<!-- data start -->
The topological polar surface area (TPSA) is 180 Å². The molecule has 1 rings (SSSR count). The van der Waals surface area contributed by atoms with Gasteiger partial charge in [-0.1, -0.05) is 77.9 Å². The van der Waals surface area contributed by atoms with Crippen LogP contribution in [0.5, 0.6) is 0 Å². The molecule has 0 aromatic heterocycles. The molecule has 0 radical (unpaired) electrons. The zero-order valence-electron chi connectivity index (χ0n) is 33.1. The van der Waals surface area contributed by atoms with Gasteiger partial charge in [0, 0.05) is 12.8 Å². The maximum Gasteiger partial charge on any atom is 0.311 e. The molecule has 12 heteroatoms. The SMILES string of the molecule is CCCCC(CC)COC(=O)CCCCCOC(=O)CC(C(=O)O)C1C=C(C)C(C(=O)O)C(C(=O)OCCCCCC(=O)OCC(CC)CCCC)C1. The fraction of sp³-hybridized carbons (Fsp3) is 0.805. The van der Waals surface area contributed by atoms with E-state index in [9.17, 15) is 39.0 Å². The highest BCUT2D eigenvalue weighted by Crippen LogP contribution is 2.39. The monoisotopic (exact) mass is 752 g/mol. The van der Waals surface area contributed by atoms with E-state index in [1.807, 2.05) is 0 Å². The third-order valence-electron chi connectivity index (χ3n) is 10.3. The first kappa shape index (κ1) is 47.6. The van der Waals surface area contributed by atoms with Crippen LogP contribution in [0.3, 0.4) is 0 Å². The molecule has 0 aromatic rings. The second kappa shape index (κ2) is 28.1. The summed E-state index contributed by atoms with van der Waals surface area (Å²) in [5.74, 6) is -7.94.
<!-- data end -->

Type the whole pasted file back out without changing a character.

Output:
The topological polar surface area (TPSA) is 180 Å². The molecule has 1 rings (SSSR count). The van der Waals surface area contributed by atoms with Gasteiger partial charge in [-0.1, -0.05) is 77.9 Å². The van der Waals surface area contributed by atoms with Crippen LogP contribution in [0.5, 0.6) is 0 Å². The molecule has 0 aromatic heterocycles. The molecule has 0 radical (unpaired) electrons. The zero-order valence-electron chi connectivity index (χ0n) is 33.1. The van der Waals surface area contributed by atoms with Gasteiger partial charge in [0, 0.05) is 12.8 Å². The maximum Gasteiger partial charge on any atom is 0.311 e. The molecule has 12 heteroatoms. The SMILES string of the molecule is CCCCC(CC)COC(=O)CCCCCOC(=O)CC(C(=O)O)C1C=C(C)C(C(=O)O)C(C(=O)OCCCCCC(=O)OCC(CC)CCCC)C1. The fraction of sp³-hybridized carbons (Fsp3) is 0.805. The van der Waals surface area contributed by atoms with E-state index in [9.17, 15) is 39.0 Å². The highest BCUT2D eigenvalue weighted by Crippen LogP contribution is 2.39. The monoisotopic (exact) mass is 752 g/mol. The van der Waals surface area contributed by atoms with E-state index in [1.807, 2.05) is 0 Å². The third-order valence-electron chi connectivity index (χ3n) is 10.3. The first kappa shape index (κ1) is 47.6. The van der Waals surface area contributed by atoms with Crippen LogP contribution in [0.3, 0.4) is 0 Å². The molecule has 0 aromatic rings. The second kappa shape index (κ2) is 28.1. The summed E-state index contributed by atoms with van der Waals surface area (Å²) in [5.74, 6) is -7.94.